I met Barb Boutilier a couple of weeks later in Calgary. She is a retired teacher and had raised Kevin and his older sister on her own. She was proud of her son, of his vitality and big circle of close friends. She had been a hockey mom, driving Kevin to an endless stream of practices and games. She described one of her favorite memories of her son. It was a brief moment, a snapshot she had caught of him and his friends through the living-room window on a summer afternoon. He had recently got his driver’s license and was in the family car, a white four-door sedan. His friends in the backseat were holding onto hockey nets, their arms out the windows of both sides of the car. They were headed down the street to a park. “They played hockey even in the summer time, those guys. It was kind of their life,” she said.
Barb showed me the sonar image that the Ralstons had made of her son’s body on the bottom of Shuswap Lake. She had it on her cellphone. “So that’s kind of what it looks like, that’s actually him, off Gene and Sandy’s computer,” she said. The Ralstons had shown me similar images back in Idaho. A human body is easy to recognize in some sonar images, a bright yellow figure on an otherwise flat and barren surface. It’s what you can’t see, what your mind instantly infers—the 300 or so feet of water in the case of Kevin Boutilier—that lends the images such a haunting quality.
“You need to bring him home. Everybody says it’s closure—I don’t know if it brings closure.” Barb told me that she still had Kevin’s ashes in her house. She had another more permanent place for his remains arranged, but she wasn’t ready to take that step. “It’s much better for him to be here than at the bottom of that lake. Every parent, anyone, would prefer to have their loved ones some place they know. I guess they’re not safe, but close by.”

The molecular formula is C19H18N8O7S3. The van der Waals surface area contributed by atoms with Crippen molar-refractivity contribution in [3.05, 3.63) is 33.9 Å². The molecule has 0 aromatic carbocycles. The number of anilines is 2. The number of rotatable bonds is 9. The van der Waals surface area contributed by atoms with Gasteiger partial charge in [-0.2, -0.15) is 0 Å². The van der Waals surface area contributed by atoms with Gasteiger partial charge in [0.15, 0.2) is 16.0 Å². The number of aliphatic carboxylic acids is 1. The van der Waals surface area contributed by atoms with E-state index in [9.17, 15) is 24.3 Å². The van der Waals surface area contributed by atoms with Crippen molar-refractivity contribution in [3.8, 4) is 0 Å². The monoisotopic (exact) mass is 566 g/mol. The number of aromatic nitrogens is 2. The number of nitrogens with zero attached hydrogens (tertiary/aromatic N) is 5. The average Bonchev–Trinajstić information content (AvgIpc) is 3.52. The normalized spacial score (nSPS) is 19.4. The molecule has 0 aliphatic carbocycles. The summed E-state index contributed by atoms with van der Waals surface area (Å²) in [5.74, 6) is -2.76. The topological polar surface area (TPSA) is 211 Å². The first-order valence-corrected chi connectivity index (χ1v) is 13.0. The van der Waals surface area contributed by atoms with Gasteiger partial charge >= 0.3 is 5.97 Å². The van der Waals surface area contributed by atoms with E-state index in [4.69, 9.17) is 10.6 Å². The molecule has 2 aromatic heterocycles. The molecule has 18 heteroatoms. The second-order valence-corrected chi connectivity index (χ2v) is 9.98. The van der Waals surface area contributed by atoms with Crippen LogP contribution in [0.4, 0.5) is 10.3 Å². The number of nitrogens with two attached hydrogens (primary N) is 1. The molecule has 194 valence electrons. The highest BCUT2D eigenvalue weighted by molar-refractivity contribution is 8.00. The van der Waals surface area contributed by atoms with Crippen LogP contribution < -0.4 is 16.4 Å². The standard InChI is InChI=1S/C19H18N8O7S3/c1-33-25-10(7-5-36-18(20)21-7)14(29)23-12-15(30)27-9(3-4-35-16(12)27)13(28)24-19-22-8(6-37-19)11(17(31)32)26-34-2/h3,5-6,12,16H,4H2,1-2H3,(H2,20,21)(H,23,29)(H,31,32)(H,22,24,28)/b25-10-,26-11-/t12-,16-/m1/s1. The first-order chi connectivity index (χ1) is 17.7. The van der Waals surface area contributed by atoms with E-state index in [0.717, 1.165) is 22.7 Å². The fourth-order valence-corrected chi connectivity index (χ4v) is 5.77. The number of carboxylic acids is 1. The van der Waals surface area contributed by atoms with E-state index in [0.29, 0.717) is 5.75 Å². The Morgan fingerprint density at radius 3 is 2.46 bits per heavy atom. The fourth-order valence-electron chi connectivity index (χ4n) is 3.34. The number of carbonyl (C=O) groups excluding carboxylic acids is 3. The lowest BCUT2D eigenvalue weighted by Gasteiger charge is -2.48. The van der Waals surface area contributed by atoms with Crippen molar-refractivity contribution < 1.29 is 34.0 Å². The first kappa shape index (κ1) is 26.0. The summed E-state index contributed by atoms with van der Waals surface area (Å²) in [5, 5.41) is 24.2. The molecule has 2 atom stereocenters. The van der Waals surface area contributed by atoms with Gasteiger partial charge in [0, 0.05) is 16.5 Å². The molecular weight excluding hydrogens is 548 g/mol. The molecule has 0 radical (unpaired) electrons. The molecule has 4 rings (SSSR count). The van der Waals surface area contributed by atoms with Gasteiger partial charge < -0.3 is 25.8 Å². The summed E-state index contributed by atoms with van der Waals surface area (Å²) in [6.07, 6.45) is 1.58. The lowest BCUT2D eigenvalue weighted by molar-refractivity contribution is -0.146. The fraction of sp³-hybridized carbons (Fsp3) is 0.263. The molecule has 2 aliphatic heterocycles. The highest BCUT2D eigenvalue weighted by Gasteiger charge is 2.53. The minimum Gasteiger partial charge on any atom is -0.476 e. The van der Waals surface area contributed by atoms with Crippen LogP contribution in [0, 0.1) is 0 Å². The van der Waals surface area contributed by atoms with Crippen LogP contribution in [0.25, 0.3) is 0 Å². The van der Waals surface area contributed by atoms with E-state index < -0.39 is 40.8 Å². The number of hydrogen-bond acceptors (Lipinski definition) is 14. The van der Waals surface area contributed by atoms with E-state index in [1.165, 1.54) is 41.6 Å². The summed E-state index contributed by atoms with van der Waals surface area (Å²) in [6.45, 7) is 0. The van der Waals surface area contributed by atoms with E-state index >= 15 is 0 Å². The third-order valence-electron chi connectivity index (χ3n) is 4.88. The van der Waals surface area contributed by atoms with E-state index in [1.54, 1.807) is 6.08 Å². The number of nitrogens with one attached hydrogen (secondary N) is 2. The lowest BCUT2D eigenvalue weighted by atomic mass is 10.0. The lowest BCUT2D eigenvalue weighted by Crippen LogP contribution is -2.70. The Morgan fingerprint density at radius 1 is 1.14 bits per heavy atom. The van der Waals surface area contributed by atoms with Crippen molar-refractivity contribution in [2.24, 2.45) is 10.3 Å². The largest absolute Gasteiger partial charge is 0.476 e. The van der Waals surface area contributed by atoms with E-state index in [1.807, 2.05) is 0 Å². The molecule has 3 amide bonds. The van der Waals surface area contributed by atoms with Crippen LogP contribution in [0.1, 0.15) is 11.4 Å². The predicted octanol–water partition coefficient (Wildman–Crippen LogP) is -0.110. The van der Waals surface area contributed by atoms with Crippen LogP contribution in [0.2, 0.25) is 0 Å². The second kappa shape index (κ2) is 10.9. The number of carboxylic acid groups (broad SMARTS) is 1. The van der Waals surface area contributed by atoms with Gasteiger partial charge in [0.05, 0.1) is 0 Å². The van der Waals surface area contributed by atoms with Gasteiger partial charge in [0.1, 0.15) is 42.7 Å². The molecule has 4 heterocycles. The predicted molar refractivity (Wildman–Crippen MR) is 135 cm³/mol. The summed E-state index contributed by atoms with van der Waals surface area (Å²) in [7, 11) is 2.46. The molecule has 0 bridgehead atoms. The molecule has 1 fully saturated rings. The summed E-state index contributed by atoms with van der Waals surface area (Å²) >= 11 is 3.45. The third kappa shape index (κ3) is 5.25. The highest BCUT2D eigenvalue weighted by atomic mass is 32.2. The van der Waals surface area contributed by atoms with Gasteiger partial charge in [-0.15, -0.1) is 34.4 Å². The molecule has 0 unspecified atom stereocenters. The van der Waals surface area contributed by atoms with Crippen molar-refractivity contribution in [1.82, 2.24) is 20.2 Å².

She struggled to find the words to explain the service, the gift, that Gene and Sandy had provided. Bringing a body back from the deep never means bringing a person back from the dead, but it was crucial for Barb and her family to have Kevin’s body home and to have somewhere she could visit and remember and feel close to her son. I wanted to write about Gene and Sandy because I wanted to write about the people they have helped in this very specific and yet hard-to-put-your-finger-on kind of way.
But it was all so sad. Even when the Ralstons succeed, it’s sad. I felt guilty for dredging these memories up for Barb. It was clear, however, that she wanted to talk about her son and about the Ralstons. Maybe less because she wanted to be part of an article than she wanted to pay Gene and Sandy back somehow. “They are the only ones who can help people. They are the only ones who can do this,” she said.
I joined the Ralstons on a search that spring for a man in his early 60s who was presumed to have drown in Slocan Lake, B.C. Gene and Sandy spent close to two weeks scanning an immense swath of the bottom, but never found him. Then I followed them for part of another search that summer, then a three-day training session in the fall on how to use sonar to find drowning victims that they did for military and law enforcement officials in California. I was with them in the spring of 2019 when they found the body of a 20-year-old man who had drown after his canoe capsized. That day happened to be Gene’s 74th birthday. I eventually wrote the article about them but continued to go out on searches if they were on a lake near Calgary.
I was curious why, even after this type of sonar had become widely available, they stayed so busy—why they prevailed on searches after other teams using the same technology failed. Gene and Sandy had an uncanny knack for finding bodies.
Barb told me that the Ralstons talked to her about retiring during the search for Kevin back in the summer of 2014. Almost a decade later and they continued to respond to requests for help. I knew that someday, maybe one day soon, they would be forced to stop because they could no longer manage the physical demands of the long days on the road and the water.
The practical mechanics of finding and recovering corpses are no doubt disturbing. But it’s that proximity to death and decay that highlights the humanity required to see the job through. So I drove to Maple Ridge to join the Ralstons one last time and learn as much as I could about this married couple from rural Idaho who served the living by finding the dead.